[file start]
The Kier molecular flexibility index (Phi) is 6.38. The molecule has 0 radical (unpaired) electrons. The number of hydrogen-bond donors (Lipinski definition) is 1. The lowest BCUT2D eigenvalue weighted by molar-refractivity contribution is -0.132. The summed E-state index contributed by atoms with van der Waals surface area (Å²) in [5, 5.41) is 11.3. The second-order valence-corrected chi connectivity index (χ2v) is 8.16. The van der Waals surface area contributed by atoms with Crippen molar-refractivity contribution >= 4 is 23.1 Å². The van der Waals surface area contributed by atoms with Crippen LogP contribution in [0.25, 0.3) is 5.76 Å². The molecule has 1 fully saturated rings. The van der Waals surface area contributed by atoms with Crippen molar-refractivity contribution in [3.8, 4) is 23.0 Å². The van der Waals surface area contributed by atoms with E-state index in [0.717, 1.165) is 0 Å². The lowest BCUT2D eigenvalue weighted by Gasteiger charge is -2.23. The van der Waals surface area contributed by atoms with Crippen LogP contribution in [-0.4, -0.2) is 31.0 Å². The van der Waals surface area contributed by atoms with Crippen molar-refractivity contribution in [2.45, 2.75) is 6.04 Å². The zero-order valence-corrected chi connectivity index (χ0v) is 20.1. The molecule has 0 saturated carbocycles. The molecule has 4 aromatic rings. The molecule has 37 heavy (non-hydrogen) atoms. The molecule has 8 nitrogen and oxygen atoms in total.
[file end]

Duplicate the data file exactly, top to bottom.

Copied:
The Kier molecular flexibility index (Phi) is 6.38. The molecule has 0 radical (unpaired) electrons. The number of hydrogen-bond donors (Lipinski definition) is 1. The lowest BCUT2D eigenvalue weighted by molar-refractivity contribution is -0.132. The summed E-state index contributed by atoms with van der Waals surface area (Å²) in [5, 5.41) is 11.3. The second-order valence-corrected chi connectivity index (χ2v) is 8.16. The van der Waals surface area contributed by atoms with Crippen molar-refractivity contribution >= 4 is 23.1 Å². The van der Waals surface area contributed by atoms with Crippen LogP contribution in [0.25, 0.3) is 5.76 Å². The molecule has 1 fully saturated rings. The van der Waals surface area contributed by atoms with Crippen molar-refractivity contribution in [3.8, 4) is 23.0 Å². The van der Waals surface area contributed by atoms with E-state index in [0.717, 1.165) is 0 Å². The lowest BCUT2D eigenvalue weighted by Gasteiger charge is -2.23. The van der Waals surface area contributed by atoms with Crippen LogP contribution in [-0.4, -0.2) is 31.0 Å². The van der Waals surface area contributed by atoms with Crippen molar-refractivity contribution in [2.45, 2.75) is 6.04 Å². The zero-order valence-corrected chi connectivity index (χ0v) is 20.1. The molecule has 0 saturated carbocycles. The molecule has 4 aromatic rings. The molecule has 37 heavy (non-hydrogen) atoms. The molecule has 8 nitrogen and oxygen atoms in total.